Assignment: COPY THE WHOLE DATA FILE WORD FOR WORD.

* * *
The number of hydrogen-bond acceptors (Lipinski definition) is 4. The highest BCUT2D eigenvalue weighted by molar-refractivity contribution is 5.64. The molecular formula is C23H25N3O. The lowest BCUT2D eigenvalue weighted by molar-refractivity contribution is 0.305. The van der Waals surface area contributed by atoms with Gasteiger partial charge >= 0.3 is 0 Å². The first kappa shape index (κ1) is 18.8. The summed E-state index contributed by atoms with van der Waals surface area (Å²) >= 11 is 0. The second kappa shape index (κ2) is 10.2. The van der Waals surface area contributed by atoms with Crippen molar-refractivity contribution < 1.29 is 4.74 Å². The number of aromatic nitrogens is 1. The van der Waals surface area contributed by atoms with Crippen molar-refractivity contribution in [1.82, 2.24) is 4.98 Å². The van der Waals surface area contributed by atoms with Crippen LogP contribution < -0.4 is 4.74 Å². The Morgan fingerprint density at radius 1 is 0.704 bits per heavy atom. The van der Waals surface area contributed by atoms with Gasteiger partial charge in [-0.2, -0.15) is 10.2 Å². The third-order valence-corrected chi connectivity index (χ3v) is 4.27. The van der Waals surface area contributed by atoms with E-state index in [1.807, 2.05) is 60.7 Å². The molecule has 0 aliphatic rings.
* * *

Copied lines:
The number of hydrogen-bond acceptors (Lipinski definition) is 4. The highest BCUT2D eigenvalue weighted by molar-refractivity contribution is 5.64. The molecular formula is C23H25N3O. The lowest BCUT2D eigenvalue weighted by molar-refractivity contribution is 0.305. The van der Waals surface area contributed by atoms with Gasteiger partial charge >= 0.3 is 0 Å². The first kappa shape index (κ1) is 18.8. The summed E-state index contributed by atoms with van der Waals surface area (Å²) >= 11 is 0. The second kappa shape index (κ2) is 10.2. The van der Waals surface area contributed by atoms with Crippen molar-refractivity contribution < 1.29 is 4.74 Å². The number of aromatic nitrogens is 1. The van der Waals surface area contributed by atoms with Crippen molar-refractivity contribution in [1.82, 2.24) is 4.98 Å². The van der Waals surface area contributed by atoms with Crippen LogP contribution < -0.4 is 4.74 Å². The Morgan fingerprint density at radius 1 is 0.704 bits per heavy atom. The van der Waals surface area contributed by atoms with Gasteiger partial charge in [-0.2, -0.15) is 10.2 Å². The third-order valence-corrected chi connectivity index (χ3v) is 4.27. The van der Waals surface area contributed by atoms with E-state index in [1.807, 2.05) is 60.7 Å². The molecule has 0 aliphatic rings.